USS Cleveland (C-19)
|Namesake||City of Cleveland, Ohio|
|Ordered||3 March 1899|
|Awarded||14 December 1899|
|Builder||Bath Iron Works, Bath, Maine|
|Cost||$1,041,650 (contract price of hull and machinery)|
|Laid down||1 June 1900|
|Launched||28 September 1901|
|Sponsored by||Miss R. Hanna|
|Commissioned||2 November 1903|
|Decommissioned||1 November 1929|
|Stricken||13 December 1929|
|Fate||sold for scrap 7 March 1930, in accordance with the Washington Naval Treaty, limiting naval armament|
|General characteristics (as built)|
|Class and type||Denver-class protected cruiser|
|Beam||44 ft (13 m)|
|Draft||15 ft 9 in (4.80 m) (mean)|
|Complement||30 officers 261 enlisted men|
|General characteristics (1921)|
She was launched 28 September 1901 by Bath Iron Works, Bath, Maine, sponsored by "Miss R. Hanna" (probably Ruth Hanna McCormick), and commissioned 2 November 1903, with Commander William Henry Hudson Southerland in command.
The Cleveland cruised with the European Squadron, in West Indies and Cuban waters, along the east coast between Hampton Roads and Boston, and on a midshipmen training cruise until 17 May 1907. She then sailed from New York via Gibraltar, Port Said, Aden, Colombo and Singapore to Cavite, arriving 1 August 1907. After three years on the Asiatic station, the Cleveland returned to Mare Island Navy Yard 1 August 1910. Decommissioned 3 August 1910, she was placed in second reserve 8 April 1912, and returned to full commission 31 August 1912.
The Cleveland alternated patrols in waters off Mexico and Central America with reserve periods at Mare Island Navy Yard between 1912 and 1917, protecting American lives and interests from the turmoil of revolution. On 31 March 1917, she arrived at Hampton Roads, and from 9 April to 22 June, patrolled from Cape Hatteras to Charleston. Assigned to escort convoys to a mid-ocean meeting point, the Cleveland made seven voyages between June 1917 and December 1918.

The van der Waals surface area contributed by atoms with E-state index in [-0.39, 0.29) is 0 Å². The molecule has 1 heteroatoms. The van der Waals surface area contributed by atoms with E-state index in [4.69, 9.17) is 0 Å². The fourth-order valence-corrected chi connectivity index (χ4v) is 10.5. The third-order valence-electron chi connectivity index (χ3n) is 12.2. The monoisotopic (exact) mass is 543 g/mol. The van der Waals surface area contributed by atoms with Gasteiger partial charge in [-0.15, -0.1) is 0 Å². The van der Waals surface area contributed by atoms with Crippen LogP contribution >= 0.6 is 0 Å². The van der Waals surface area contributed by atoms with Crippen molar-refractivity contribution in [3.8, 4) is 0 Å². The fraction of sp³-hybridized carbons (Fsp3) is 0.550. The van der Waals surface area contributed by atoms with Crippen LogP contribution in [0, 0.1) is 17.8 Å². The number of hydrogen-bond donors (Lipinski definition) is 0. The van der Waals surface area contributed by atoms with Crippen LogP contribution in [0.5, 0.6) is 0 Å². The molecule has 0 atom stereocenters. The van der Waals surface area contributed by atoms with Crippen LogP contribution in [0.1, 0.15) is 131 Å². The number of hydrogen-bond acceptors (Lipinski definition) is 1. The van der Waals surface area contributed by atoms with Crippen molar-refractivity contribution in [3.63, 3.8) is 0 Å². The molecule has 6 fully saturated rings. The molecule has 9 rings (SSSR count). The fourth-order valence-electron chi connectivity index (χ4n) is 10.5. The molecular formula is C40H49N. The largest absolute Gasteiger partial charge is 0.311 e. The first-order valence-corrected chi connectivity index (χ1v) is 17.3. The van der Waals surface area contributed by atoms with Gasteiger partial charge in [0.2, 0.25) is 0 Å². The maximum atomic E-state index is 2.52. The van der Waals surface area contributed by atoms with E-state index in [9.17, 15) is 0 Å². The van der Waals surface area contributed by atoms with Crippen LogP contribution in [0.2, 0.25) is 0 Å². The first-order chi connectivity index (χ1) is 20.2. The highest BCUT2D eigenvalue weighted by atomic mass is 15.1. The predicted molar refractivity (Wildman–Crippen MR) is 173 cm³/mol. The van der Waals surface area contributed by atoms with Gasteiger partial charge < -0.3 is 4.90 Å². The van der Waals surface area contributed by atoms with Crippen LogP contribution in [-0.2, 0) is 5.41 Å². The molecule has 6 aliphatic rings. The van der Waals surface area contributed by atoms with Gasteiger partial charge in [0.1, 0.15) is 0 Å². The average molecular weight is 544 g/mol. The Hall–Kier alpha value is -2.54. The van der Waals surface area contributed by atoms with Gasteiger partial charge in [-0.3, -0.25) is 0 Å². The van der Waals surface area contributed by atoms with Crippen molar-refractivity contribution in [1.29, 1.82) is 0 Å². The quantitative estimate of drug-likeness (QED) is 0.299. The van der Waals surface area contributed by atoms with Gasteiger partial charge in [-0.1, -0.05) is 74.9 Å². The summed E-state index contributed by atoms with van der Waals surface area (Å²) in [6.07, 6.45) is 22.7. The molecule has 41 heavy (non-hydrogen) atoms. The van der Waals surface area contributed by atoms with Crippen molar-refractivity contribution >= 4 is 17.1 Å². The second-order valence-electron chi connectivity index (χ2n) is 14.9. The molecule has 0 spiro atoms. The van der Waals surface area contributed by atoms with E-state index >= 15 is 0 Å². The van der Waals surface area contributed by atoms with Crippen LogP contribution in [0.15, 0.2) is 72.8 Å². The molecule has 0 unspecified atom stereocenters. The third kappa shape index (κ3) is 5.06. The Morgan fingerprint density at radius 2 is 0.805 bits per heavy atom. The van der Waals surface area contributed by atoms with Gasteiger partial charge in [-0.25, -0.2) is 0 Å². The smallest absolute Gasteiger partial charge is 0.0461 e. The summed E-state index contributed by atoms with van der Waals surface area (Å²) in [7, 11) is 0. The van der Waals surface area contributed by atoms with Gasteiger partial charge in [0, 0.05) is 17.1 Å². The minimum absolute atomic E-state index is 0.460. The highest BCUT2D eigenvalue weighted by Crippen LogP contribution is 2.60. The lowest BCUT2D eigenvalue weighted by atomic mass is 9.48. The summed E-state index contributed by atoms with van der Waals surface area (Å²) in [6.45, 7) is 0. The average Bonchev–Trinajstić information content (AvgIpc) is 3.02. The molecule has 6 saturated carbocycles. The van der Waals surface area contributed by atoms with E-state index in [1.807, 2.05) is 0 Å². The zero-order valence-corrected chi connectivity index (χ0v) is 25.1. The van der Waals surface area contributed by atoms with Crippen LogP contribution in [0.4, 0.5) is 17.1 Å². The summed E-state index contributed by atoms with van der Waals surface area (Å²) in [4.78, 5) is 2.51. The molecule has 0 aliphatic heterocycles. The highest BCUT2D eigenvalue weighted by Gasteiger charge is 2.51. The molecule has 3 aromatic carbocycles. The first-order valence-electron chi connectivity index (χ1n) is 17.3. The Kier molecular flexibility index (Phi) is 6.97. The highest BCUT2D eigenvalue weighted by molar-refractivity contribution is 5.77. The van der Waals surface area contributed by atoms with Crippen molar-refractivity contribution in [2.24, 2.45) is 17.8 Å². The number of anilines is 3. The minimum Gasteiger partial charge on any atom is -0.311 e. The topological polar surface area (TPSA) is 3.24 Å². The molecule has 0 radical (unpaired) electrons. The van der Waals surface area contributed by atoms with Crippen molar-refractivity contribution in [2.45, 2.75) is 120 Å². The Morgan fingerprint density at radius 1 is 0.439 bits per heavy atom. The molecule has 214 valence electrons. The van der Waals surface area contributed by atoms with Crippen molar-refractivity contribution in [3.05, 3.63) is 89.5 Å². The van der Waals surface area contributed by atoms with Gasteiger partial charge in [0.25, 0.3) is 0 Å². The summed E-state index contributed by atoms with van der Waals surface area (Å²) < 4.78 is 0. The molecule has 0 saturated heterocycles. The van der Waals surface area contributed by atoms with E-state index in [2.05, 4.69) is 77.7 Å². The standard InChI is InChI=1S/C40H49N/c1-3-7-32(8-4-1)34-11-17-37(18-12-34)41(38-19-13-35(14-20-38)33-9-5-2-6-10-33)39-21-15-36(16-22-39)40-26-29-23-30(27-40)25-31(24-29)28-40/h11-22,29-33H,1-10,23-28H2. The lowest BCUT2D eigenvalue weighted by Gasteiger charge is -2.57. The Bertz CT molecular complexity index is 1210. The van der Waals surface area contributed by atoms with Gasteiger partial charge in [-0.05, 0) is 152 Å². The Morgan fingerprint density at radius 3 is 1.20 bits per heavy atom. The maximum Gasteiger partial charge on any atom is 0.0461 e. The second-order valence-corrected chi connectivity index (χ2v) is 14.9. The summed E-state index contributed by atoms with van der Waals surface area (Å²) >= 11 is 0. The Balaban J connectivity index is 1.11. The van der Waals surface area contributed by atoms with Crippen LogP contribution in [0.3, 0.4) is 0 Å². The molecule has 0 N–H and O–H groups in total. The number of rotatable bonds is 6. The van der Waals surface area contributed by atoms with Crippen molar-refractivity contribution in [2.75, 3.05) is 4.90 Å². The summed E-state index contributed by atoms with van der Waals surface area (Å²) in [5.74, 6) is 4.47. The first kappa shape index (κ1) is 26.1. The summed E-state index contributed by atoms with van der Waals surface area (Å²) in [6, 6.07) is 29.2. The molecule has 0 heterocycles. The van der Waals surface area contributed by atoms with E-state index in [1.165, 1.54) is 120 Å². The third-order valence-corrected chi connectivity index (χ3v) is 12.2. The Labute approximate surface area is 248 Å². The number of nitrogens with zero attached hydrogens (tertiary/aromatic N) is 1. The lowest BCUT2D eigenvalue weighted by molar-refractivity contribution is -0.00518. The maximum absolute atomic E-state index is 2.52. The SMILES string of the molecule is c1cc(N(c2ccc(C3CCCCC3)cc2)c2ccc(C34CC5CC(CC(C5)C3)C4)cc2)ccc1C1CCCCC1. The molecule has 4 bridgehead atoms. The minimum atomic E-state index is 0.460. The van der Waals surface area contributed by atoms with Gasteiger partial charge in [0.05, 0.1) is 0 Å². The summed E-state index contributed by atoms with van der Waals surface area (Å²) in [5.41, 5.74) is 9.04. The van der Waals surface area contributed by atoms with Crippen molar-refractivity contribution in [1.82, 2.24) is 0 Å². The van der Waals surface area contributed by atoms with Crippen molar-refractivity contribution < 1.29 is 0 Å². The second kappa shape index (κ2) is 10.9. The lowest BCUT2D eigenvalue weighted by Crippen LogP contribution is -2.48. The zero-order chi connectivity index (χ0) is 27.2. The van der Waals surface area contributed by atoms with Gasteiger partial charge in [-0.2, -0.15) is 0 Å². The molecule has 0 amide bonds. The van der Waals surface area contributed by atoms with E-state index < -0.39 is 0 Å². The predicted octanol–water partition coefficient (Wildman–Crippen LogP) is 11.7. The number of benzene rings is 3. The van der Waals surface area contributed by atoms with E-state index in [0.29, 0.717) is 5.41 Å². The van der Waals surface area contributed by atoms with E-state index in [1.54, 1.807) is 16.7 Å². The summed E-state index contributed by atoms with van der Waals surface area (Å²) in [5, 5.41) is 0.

Returning to patrols off Central and South America, the Cleveland was assigned to the Pacific Fleet once more from 16 February 1920, returning to Caribbean waters from time to time. She was reclassified CL-21 on 8 August 1921. During her continued service in the Caribbean and along the South American coasts, the Cleveland made courtesy calls, supported diplomatic activities, gave disaster relief, and represented American interests in troubled areas. She was decommissioned at Boston 1 November 1929, and sold for scrapping 7 March 1930 in accordance with the Washington Naval Treaty limiting naval armament.
- "Ships' Data, U. S. Naval Vessels". US Naval Department. 1 January 1914. pp. 40–47. Retrieved 15 September 2015.
- Toppan, Andrew (8 September 1996). "US Cruisers List: Protected Cruisers and Peace Cruisers". Hazegray.org. Retrieved 24 November 2015.
- "Ships' Data, U. S. Naval Vessels". US Naval Department. 1 July 1921. pp. 60–67. Retrieved 15 September 2015.
- "Cleveland I (C-19)". Dictionary of American Naval Fighting Ships. Navy Department, Naval History and Heritage Command. 30 June 2015. Retrieved 25 November 2015.
- Sieche, Erwin F. (1990). "Austria-Hungary's Last Visit to the USA". Warship International. XXVII (2): 142–164. ISSN 0043-0374.
- This article incorporates text from the public domain Dictionary of American Naval Fighting Ships. The entry can be found here.
|Wikimedia Commons has media related to: USS Cleveland (C-19) (category)|
- Photo gallery of USS CLEVELAND (C 19/PG 33/CL 21) at NavSource Naval History